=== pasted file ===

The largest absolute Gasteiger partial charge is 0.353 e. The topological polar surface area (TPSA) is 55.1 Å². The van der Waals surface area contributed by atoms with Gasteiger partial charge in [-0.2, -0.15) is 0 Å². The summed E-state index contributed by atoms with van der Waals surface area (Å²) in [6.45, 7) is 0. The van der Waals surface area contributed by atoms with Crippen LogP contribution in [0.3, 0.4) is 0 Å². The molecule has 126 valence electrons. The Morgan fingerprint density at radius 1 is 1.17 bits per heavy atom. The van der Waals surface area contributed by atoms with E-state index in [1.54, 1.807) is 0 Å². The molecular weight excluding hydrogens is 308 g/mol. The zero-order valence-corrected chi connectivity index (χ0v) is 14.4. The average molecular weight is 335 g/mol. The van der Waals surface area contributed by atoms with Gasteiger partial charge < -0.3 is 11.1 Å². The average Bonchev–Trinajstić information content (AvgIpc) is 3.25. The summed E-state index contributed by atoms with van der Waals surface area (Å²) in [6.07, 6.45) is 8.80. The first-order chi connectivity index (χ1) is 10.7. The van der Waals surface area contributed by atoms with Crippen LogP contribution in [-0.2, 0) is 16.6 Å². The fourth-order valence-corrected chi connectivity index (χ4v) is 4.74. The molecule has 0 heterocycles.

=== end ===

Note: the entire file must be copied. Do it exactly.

The largest absolute Gasteiger partial charge is 0.353 e. The topological polar surface area (TPSA) is 55.1 Å². The van der Waals surface area contributed by atoms with Gasteiger partial charge in [-0.2, -0.15) is 0 Å². The summed E-state index contributed by atoms with van der Waals surface area (Å²) in [6.45, 7) is 0. The van der Waals surface area contributed by atoms with Crippen LogP contribution in [0.3, 0.4) is 0 Å². The molecule has 126 valence electrons. The Morgan fingerprint density at radius 1 is 1.17 bits per heavy atom. The van der Waals surface area contributed by atoms with E-state index in [1.54, 1.807) is 0 Å². The molecular weight excluding hydrogens is 308 g/mol. The zero-order valence-corrected chi connectivity index (χ0v) is 14.4. The average molecular weight is 335 g/mol. The van der Waals surface area contributed by atoms with Gasteiger partial charge < -0.3 is 11.1 Å². The average Bonchev–Trinajstić information content (AvgIpc) is 3.25. The summed E-state index contributed by atoms with van der Waals surface area (Å²) in [6.07, 6.45) is 8.80. The first-order chi connectivity index (χ1) is 10.7. The van der Waals surface area contributed by atoms with Crippen LogP contribution in [-0.2, 0) is 16.6 Å². The fourth-order valence-corrected chi connectivity index (χ4v) is 4.74. The molecule has 0 heterocycles.